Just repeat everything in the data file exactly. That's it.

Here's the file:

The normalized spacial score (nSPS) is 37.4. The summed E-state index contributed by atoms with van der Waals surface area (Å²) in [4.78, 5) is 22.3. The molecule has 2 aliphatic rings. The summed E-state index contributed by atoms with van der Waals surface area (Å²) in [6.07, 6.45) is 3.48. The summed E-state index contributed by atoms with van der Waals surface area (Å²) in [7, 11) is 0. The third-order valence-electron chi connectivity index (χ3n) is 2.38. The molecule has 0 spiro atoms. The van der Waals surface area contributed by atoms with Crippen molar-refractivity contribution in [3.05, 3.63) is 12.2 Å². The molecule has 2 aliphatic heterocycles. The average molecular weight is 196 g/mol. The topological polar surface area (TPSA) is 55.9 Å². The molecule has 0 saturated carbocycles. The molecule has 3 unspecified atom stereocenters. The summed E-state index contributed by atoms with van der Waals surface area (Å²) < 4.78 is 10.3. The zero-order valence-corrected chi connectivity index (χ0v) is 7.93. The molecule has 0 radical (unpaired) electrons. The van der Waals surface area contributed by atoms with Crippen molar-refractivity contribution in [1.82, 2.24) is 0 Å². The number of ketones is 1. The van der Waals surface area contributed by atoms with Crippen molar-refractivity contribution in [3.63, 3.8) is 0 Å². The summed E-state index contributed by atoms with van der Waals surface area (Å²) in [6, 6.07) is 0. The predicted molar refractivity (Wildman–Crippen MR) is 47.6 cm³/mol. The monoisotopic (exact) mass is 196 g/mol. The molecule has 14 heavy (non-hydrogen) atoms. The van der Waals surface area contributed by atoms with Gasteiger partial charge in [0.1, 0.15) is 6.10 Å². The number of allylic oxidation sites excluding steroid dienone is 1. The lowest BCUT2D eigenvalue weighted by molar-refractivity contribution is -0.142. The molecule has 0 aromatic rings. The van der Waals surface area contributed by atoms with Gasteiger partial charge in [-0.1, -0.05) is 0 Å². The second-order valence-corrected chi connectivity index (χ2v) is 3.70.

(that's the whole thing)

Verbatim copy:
The normalized spacial score (nSPS) is 37.4. The summed E-state index contributed by atoms with van der Waals surface area (Å²) in [4.78, 5) is 22.3. The molecule has 2 aliphatic rings. The summed E-state index contributed by atoms with van der Waals surface area (Å²) in [6.07, 6.45) is 3.48. The summed E-state index contributed by atoms with van der Waals surface area (Å²) in [7, 11) is 0. The third-order valence-electron chi connectivity index (χ3n) is 2.38. The molecule has 0 spiro atoms. The van der Waals surface area contributed by atoms with Crippen molar-refractivity contribution in [3.05, 3.63) is 12.2 Å². The molecule has 2 aliphatic heterocycles. The average molecular weight is 196 g/mol. The topological polar surface area (TPSA) is 55.9 Å². The molecule has 0 saturated carbocycles. The molecule has 3 unspecified atom stereocenters. The summed E-state index contributed by atoms with van der Waals surface area (Å²) < 4.78 is 10.3. The zero-order valence-corrected chi connectivity index (χ0v) is 7.93. The molecule has 0 radical (unpaired) electrons. The van der Waals surface area contributed by atoms with Crippen molar-refractivity contribution in [1.82, 2.24) is 0 Å². The number of ketones is 1. The van der Waals surface area contributed by atoms with Crippen molar-refractivity contribution in [3.63, 3.8) is 0 Å². The summed E-state index contributed by atoms with van der Waals surface area (Å²) in [6, 6.07) is 0. The predicted molar refractivity (Wildman–Crippen MR) is 47.6 cm³/mol. The monoisotopic (exact) mass is 196 g/mol. The molecule has 14 heavy (non-hydrogen) atoms. The van der Waals surface area contributed by atoms with Gasteiger partial charge in [0.1, 0.15) is 6.10 Å². The number of allylic oxidation sites excluding steroid dienone is 1. The lowest BCUT2D eigenvalue weighted by molar-refractivity contribution is -0.142. The molecule has 0 aromatic rings. The van der Waals surface area contributed by atoms with Gasteiger partial charge in [-0.1, -0.05) is 0 Å². The second-order valence-corrected chi connectivity index (χ2v) is 3.70.